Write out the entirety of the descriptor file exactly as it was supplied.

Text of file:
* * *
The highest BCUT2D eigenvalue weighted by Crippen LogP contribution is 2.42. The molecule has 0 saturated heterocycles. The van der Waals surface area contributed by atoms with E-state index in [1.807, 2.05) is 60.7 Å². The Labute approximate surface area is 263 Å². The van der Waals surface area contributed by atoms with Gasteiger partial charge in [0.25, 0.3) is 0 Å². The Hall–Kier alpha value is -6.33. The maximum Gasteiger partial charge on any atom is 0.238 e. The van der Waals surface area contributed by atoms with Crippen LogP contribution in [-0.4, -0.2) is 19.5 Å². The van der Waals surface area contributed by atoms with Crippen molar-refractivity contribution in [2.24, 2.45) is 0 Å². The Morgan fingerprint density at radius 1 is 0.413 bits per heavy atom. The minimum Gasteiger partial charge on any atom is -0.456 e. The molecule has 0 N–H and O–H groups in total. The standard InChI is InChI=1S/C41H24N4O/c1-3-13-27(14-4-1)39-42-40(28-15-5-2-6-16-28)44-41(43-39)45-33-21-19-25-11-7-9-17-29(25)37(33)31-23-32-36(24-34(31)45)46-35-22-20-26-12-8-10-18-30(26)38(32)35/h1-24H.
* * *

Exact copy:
The highest BCUT2D eigenvalue weighted by Crippen LogP contribution is 2.42. The molecule has 0 saturated heterocycles. The van der Waals surface area contributed by atoms with E-state index in [1.807, 2.05) is 60.7 Å². The Labute approximate surface area is 263 Å². The van der Waals surface area contributed by atoms with Gasteiger partial charge in [0.25, 0.3) is 0 Å². The Hall–Kier alpha value is -6.33. The maximum Gasteiger partial charge on any atom is 0.238 e. The van der Waals surface area contributed by atoms with Crippen LogP contribution in [-0.4, -0.2) is 19.5 Å². The van der Waals surface area contributed by atoms with Crippen molar-refractivity contribution in [2.24, 2.45) is 0 Å². The Morgan fingerprint density at radius 1 is 0.413 bits per heavy atom. The minimum Gasteiger partial charge on any atom is -0.456 e. The molecule has 0 N–H and O–H groups in total. The standard InChI is InChI=1S/C41H24N4O/c1-3-13-27(14-4-1)39-42-40(28-15-5-2-6-16-28)44-41(43-39)45-33-21-19-25-11-7-9-17-29(25)37(33)31-23-32-36(24-34(31)45)46-35-22-20-26-12-8-10-18-30(26)38(32)35/h1-24H.